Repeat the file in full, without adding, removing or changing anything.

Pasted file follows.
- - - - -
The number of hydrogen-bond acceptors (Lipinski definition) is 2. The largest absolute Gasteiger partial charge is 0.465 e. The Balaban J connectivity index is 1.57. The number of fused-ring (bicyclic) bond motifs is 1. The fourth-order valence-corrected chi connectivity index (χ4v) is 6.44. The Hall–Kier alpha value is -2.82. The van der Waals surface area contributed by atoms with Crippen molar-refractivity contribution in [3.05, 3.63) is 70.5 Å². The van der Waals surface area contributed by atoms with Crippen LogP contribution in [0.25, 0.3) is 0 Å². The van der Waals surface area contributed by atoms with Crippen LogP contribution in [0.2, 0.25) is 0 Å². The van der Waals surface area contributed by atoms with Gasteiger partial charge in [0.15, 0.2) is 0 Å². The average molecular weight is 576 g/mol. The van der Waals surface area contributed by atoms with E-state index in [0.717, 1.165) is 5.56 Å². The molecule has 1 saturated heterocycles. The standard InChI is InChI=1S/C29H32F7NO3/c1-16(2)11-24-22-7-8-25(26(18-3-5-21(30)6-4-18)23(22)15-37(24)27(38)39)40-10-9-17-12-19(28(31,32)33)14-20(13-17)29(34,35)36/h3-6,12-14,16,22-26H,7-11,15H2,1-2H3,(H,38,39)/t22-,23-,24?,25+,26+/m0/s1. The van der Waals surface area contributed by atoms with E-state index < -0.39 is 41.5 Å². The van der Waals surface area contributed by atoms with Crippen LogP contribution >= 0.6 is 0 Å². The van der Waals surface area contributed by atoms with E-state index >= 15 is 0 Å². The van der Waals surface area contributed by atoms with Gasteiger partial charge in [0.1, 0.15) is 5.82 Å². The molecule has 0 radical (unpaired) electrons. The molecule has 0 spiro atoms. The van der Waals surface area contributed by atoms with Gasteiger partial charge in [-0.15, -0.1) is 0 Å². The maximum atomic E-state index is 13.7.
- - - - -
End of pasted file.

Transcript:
The number of hydrogen-bond acceptors (Lipinski definition) is 2. The largest absolute Gasteiger partial charge is 0.465 e. The Balaban J connectivity index is 1.57. The number of fused-ring (bicyclic) bond motifs is 1. The fourth-order valence-corrected chi connectivity index (χ4v) is 6.44. The Hall–Kier alpha value is -2.82. The van der Waals surface area contributed by atoms with Crippen molar-refractivity contribution in [3.05, 3.63) is 70.5 Å². The van der Waals surface area contributed by atoms with Crippen LogP contribution in [0.25, 0.3) is 0 Å². The van der Waals surface area contributed by atoms with Crippen LogP contribution in [0.2, 0.25) is 0 Å². The van der Waals surface area contributed by atoms with Gasteiger partial charge in [0.15, 0.2) is 0 Å². The average molecular weight is 576 g/mol. The van der Waals surface area contributed by atoms with E-state index in [0.717, 1.165) is 5.56 Å². The molecule has 1 saturated heterocycles. The standard InChI is InChI=1S/C29H32F7NO3/c1-16(2)11-24-22-7-8-25(26(18-3-5-21(30)6-4-18)23(22)15-37(24)27(38)39)40-10-9-17-12-19(28(31,32)33)14-20(13-17)29(34,35)36/h3-6,12-14,16,22-26H,7-11,15H2,1-2H3,(H,38,39)/t22-,23-,24?,25+,26+/m0/s1. The van der Waals surface area contributed by atoms with E-state index < -0.39 is 41.5 Å². The van der Waals surface area contributed by atoms with Crippen LogP contribution >= 0.6 is 0 Å². The van der Waals surface area contributed by atoms with E-state index >= 15 is 0 Å². The van der Waals surface area contributed by atoms with Gasteiger partial charge in [0.1, 0.15) is 5.82 Å². The molecule has 0 radical (unpaired) electrons. The molecule has 0 spiro atoms. The van der Waals surface area contributed by atoms with Gasteiger partial charge in [-0.15, -0.1) is 0 Å². The maximum atomic E-state index is 13.7.